Thorough surveillance

The genesis of Israeli policies of population management, surveillance and political control towards the Palestinian minority

Ahmad H. Sa’di
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Widely regarded as expert in techniques of surveillance and political control, Israel has been successful in controlling a native population for a long time. Despite tremendous challenges, it has maintained a tight grip over a large Palestinian population in the territories it occupied in the 1967 war. Moreover, it has effectively contained the Palestinian minority inside its 1948 borders. This book discusses the foundation of an Israeli discourse about the Palestinian minority, which Israeli leaders called birour or clarification, and the circumstances of its emergence and crystallization. It talks about the policy of constructing the Palestinians both as non-Jews and as an assortment of insular minorities. The fate of this minority was not only an Israeli internal affair but also an issue of concern to the international community. An analysis of the legal and institutional frameworks, and the role of state power in categorizing the Palestinians, follows. The book also analyses the ways state control and surveillance were implemented at the level of the locality. The book highlights the way state educational policy not just fostered the segmentation described earlier but promoted among students and educators. It then takes up the question of political rights and their meaning under the rule of Military Government. It concludes with personal reflections on the thousands of minutes, protocols, reports, plans and personal messages.

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‘In this revealing documentary analysis of surveillance of Palestinians in Israel, Ahmad Sa'di achieves what few others have; a long-term view of a multi-faceted surveillance assemblage as it touches ordinary people going about their everyday lives. The calm, careful tone contrasts with the actual context of systematic disadvantage and deprivation within a purportedly democratic context. Concepts of control through categorization – social sorting – come to life in ways that are tellingly tragic. Sa'di chillingly describes one way of dealing with minorities in the modern world and hints at some hopeful alternatives.'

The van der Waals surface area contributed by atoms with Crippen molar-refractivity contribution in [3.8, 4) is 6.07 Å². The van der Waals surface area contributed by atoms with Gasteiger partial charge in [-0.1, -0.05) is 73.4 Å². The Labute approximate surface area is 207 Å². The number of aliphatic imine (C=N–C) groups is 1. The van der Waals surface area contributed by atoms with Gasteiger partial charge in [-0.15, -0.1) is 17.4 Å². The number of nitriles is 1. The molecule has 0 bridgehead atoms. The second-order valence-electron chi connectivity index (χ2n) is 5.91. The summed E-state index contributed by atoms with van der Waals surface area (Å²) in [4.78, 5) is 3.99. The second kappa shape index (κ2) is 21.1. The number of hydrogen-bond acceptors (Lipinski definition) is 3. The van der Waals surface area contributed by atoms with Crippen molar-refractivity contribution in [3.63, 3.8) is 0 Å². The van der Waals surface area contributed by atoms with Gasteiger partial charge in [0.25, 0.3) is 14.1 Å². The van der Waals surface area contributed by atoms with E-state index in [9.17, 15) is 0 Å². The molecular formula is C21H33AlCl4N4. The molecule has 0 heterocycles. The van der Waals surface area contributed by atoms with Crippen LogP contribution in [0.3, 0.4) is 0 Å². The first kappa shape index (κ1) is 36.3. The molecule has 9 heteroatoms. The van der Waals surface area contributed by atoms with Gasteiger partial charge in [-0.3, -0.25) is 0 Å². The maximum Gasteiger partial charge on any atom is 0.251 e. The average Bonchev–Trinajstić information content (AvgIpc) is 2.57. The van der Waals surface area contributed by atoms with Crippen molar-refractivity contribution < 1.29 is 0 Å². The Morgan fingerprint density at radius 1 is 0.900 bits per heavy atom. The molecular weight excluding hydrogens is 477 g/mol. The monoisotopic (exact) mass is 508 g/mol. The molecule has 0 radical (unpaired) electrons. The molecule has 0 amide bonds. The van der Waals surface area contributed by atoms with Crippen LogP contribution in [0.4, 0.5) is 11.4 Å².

David Lyon, Queen's University

‘Should anyone ever think to continue to doubt or deny the Israeli state's investment in and mobilization of a systematic, carefully planned, long term discrimination, dispossession and humiliation of its Palestine population, Ahmad Sa'di's book should eviscerate any such notion. His measured, conceptually fine-grained, and meticulous analysis makes no room for empty accusations. Based on unassailable evidence of documents, names, places and dates, Sa'di calls us on all to bear witness to the making of a sophisticated system of colonial surveillance in its formation in the 1940s through to its present active mode today – state orchestrated, and deliberately designed.'
Ann Laura Stoler, The New School for Social Research

‘This ambitious and careful study will appeal to anyone interested in the history and theory of colonial control. Digging through the archives of the Israeli state, Sa'di uncovers the forms of surveillance, classification, information gathering and control with which the newly established state sought to discipline and govern its Palestinian citizens. The book brings to light the rationale that informed the methods of knowing and working upon a subject population. At the same time, it reveals the increasing frustration among 'Arabists' and other experts with the inability of these methods to prevent the gradual reassertion of the Palestinian claim to justice.'
Timothy Mitchell, Columbia University

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